Bangkok Post | 26 May 2007
Asian FTAs provide few benefits
’There are lots of timid pandas and a few tigers that don’t roar much,’ says a World Bank economist
While most Asian countries are negotiating free trade agreements, very few of those deals have resulted in any real benefits, a World Bank study shows.
"What we have are lots of shallow FTAs that do not offer much," Carsten Fink, a senior economist for international trade at the World Bank, said in a recent seminar in Bangkok.
Mr Fink, who is preparing a paper on the pros and cons of regional FTAs, says that although most trade deals focus on gains in economic welfare and tend to generate quick results, smaller countries often end up with an unfair deal.
Since 1995, about 11 trade agreements have been signed each year.
Between January 2004 and February 2005 alone, the World Trade Organisation (WTO) received 43 notifications, setting a historical record.
Until recently, Southeast Asian countries have been hesitant to enter bilateral or regional arrangements, according to Mr Fink’s report.
As of 2003, East Asia averaged only two FTAs per country, compared to a world average of five trade deals per country.
Now the region is catching up fast, but the actual deals are not terribly exciting.
"There are lots of timid pandas and a few tigers that don’t roar much," Mr Fink told the seminar.
The contributions of East Asian FTAs are not limited to particular sectors, he said.
Construction and distribution services received the most attention in trade deals, with more than 50% of sub-sectors and modes showing improved or new liberalisation commitments. These were followed by tourism, business, communications, and recreational, cultural and sporting services, where about 40% of sub-sectors and modes revealed that the FTA added value.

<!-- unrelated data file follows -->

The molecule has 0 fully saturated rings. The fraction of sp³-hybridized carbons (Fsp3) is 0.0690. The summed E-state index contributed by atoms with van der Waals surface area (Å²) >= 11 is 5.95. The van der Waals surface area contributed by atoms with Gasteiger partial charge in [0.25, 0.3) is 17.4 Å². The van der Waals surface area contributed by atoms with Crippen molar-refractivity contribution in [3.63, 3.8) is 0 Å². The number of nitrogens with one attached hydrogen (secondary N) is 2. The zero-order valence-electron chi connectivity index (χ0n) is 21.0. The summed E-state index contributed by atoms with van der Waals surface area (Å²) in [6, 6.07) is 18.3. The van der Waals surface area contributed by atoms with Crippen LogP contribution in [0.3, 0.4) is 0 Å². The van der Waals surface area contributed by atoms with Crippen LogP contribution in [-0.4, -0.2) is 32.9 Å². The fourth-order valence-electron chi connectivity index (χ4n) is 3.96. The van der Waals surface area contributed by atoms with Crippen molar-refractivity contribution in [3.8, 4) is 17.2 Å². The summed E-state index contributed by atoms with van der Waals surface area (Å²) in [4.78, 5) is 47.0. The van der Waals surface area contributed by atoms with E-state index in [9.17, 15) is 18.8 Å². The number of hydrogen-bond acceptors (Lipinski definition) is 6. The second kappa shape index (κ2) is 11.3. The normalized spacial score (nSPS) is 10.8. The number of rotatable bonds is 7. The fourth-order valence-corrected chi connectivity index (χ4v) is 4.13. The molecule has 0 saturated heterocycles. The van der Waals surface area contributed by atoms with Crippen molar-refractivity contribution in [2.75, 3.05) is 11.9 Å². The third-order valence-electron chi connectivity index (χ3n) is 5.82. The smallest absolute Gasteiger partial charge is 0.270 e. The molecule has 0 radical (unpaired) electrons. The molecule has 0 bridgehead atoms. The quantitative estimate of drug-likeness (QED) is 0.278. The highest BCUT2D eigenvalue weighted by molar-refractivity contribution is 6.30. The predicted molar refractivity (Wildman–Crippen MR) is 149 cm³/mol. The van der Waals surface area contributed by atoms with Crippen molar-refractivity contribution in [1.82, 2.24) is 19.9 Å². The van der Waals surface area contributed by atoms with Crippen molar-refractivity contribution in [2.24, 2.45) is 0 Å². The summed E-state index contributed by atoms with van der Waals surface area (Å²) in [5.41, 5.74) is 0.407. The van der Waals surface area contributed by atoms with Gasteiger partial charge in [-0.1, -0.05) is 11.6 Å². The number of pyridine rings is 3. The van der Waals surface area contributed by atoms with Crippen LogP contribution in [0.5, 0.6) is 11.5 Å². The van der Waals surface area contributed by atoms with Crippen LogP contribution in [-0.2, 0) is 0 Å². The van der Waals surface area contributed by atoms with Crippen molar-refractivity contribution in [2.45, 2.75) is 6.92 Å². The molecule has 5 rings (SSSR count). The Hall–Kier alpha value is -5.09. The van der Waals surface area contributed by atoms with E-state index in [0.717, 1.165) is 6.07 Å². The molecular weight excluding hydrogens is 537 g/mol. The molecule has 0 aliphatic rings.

The smallest contributions were made in education, environmental, health, transport, and financial services, with only 25% to 31% of subsectors and modes showing improved or new FTA commitments.
"These results confirm the well-known sensitivities toward liberalisation in these sectors, even though FTAs were still able to make some inroads toward greater openness," Mr Fink’s research says.
"In the case of financial services, the comparatively modest contribution of FTAs may also be due to the already wide coverage of GATS (General Agreement on Trade in Services) - an outcome of the post-Uruguay Round financial services negotiations in 1997."
The overwhelming share of FTA commitments are still only partial in nature. While this may reflect the strict criteria for classifying a commitment as "full", it appears that trade deals do not provide for immediate free trade across the board, but only offer a step in that direction, the report says.
Mr Fink says that FTAs involving East Asia are proliferating at a mind-boggling pace, and especially in light of their large and fast-growing markets.
Many countries in the region are seen as attractive partners for bilateral or regional trade deals.
Most recently, the European Union, which has not entered into an FTA with an East Asian country or group, named Asean and Korea as priorities in its new trade-policy strategy.
If current trends continue, the bulk of international commerce in East Asia will be governed by rules and commitments under these many agreements.
Indeed, many future commercial transactions may be governed by more than one FTA. New Zealand and Singapore, for example, have already entered into two FTAs - a bilateral agreement and a regional agreement involving Brunei and Chile. A third common FTA is under negotiation as part of the Asean-New Zealand partnership.
Countries have many reasons to strike trade deals, as they lead to more open markets, even if liberalisation occurs only with respect to certain trading partners, Mr Fink said.
As such, countries have two strong reasons to liberalise: First, they may face less resistance from vested interests suffering from foreign competition; second, if the outcome of preferential liberalisation proves successful, support for opening multilateral markets may be strengthened.